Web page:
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Source: United Nations Educational Scientific and Cultural Organization (UNESCO)
23 April 2007

Interview with H. E. Mr David Kornbluth, Ambassador Extraordinary and Plenipotentiary, Permanent Delegate, Permanent Delegation of Israel to UNESCO, concerning the UNESCO Executive Board's decision on Israeli archeological excavations at the Mughrabi ascent in the Old City of Jerusalem.

What is your reaction to the decision by UNESCO’s Executive Board on archaeological excavations at the Mughrabi ascent in the Old City of Jerusalem?

Obviously it is a compromise. Nobody is happy with a compromise. I am very happy that the consensus mechanism in UNESCO worked, and that we managed to arrive after very long and difficult negotiations at a consensus that was accepted by the Executive Board.

What impact will this decision have on the ground?

I am certain that this will be taken extremely seriously. The government of Israel has to study the decision. We will of course carry it out, and we are working on all aspects of it. There are also things that UNESCO has undertaken to do as well. But all of us here in Israel want to safeguard the cultural heritage of the World Heritage site, which is so important to everybody.

Does this spell the start of a solution to disagreements regarding the preservation of the World Heritage Site of the Old City of Jerusalem?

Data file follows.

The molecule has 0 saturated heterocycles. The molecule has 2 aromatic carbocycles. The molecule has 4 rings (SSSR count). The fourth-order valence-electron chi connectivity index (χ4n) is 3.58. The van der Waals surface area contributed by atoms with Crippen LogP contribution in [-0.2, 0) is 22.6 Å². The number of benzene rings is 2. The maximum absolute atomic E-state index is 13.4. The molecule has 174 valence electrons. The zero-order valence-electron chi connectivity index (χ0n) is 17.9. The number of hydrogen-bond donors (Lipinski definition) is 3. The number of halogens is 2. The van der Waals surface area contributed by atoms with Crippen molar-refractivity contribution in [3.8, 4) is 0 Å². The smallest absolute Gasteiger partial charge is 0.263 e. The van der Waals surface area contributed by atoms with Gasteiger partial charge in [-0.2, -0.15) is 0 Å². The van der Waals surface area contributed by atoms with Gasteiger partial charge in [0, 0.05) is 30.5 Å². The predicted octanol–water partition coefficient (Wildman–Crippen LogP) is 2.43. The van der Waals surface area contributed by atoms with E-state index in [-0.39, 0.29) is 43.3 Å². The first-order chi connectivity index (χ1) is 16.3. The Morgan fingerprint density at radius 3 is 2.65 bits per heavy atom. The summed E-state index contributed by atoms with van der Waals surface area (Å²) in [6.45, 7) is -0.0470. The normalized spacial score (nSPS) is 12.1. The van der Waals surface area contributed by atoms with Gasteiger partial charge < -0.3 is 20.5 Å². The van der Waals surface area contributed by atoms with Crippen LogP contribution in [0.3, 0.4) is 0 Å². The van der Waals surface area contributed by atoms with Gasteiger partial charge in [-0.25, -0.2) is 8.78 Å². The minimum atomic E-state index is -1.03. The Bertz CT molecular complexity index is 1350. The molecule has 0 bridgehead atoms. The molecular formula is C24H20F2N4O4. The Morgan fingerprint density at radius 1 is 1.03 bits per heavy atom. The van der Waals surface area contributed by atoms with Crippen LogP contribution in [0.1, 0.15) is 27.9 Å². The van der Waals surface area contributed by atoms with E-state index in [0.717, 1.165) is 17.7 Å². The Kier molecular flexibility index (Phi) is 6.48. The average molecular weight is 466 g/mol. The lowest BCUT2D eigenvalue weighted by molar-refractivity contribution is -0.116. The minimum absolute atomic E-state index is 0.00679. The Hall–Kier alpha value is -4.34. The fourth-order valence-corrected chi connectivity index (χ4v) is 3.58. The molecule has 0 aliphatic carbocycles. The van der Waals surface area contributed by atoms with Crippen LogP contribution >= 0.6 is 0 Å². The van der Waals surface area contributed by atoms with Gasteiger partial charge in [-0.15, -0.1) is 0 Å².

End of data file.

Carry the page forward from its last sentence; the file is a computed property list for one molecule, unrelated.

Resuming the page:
The subject has now been moved under the aegis of the World Heritage Convention. There is going to be a meeting of the World Heritage Committee very soon in New Zealand. The resolution now makes it clear that the World Heritage Committee has to deal with this issue. I suspect there will be negotiations on it at that meeting.

How would you describe UNESCO's role, or contribution, to improving cooperation between Israelis and Palestinians?

When we started the negotiations, neither side really knew whether we were going to be successful. Clearly, the role of UNESCO has been crucial. We have had an enormous amount of help from a lot of very high-up people in UNESCO. The Chairman of the Executive Board, the Director-General and the Deputy Director-General have all been following this very closely and have given it an enormous amount of help. This is also true of all of our colleagues on the working group, which as you know included states from the Arab Region and others.

I think that the mechanism whereby UNESCO manages to reach consensus on questions that are so difficult and could be so hard to agree on is really something that is quite unique to the Organization and the United Nations system, and perhaps is something that other United Nations Agencies could learn from. I think it is something that UNESCO could be quite proud of. When we are dealing with a subject that could be so contentious—such as the very difficult question of Jerusalem—you have a situation where it is very hard to predict whether we would be successful in arriving at a consensus resolution. The way that UNESCO handles this issue and the way that the members of the secretariat and Member States have been involved and worked hard for this shows something that is rather special to UNESCO.

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